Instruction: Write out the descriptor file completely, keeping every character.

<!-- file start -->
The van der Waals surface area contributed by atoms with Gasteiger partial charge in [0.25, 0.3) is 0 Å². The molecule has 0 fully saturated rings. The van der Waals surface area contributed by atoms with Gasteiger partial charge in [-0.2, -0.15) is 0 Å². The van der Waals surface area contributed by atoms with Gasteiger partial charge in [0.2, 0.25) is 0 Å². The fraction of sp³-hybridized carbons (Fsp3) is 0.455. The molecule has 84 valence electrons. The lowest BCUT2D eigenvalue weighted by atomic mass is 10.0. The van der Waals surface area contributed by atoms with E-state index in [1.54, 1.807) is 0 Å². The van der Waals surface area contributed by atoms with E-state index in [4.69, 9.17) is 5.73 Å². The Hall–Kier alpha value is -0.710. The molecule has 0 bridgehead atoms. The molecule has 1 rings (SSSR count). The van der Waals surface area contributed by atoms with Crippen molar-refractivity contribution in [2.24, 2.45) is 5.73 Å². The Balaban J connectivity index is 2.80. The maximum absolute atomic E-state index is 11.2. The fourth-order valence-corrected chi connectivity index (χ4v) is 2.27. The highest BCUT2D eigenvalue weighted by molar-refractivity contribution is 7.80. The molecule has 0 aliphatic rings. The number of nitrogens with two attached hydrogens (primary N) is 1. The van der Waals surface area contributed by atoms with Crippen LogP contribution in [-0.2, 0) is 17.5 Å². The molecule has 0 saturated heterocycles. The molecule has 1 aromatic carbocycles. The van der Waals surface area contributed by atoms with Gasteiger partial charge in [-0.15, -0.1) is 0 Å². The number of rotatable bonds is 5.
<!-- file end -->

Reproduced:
The van der Waals surface area contributed by atoms with Gasteiger partial charge in [0.25, 0.3) is 0 Å². The molecule has 0 fully saturated rings. The van der Waals surface area contributed by atoms with Gasteiger partial charge in [-0.2, -0.15) is 0 Å². The van der Waals surface area contributed by atoms with Gasteiger partial charge in [0.2, 0.25) is 0 Å². The fraction of sp³-hybridized carbons (Fsp3) is 0.455. The molecule has 84 valence electrons. The lowest BCUT2D eigenvalue weighted by atomic mass is 10.0. The van der Waals surface area contributed by atoms with E-state index in [1.54, 1.807) is 0 Å². The van der Waals surface area contributed by atoms with E-state index in [4.69, 9.17) is 5.73 Å². The Hall–Kier alpha value is -0.710. The molecule has 0 bridgehead atoms. The molecule has 1 rings (SSSR count). The van der Waals surface area contributed by atoms with Crippen molar-refractivity contribution in [2.24, 2.45) is 5.73 Å². The Balaban J connectivity index is 2.80. The maximum absolute atomic E-state index is 11.2. The fourth-order valence-corrected chi connectivity index (χ4v) is 2.27. The highest BCUT2D eigenvalue weighted by molar-refractivity contribution is 7.80. The molecule has 0 aliphatic rings. The number of nitrogens with two attached hydrogens (primary N) is 1. The van der Waals surface area contributed by atoms with Crippen LogP contribution in [-0.2, 0) is 17.5 Å². The molecule has 0 saturated heterocycles. The molecule has 1 aromatic carbocycles. The van der Waals surface area contributed by atoms with Gasteiger partial charge in [-0.15, -0.1) is 0 Å². The number of rotatable bonds is 5.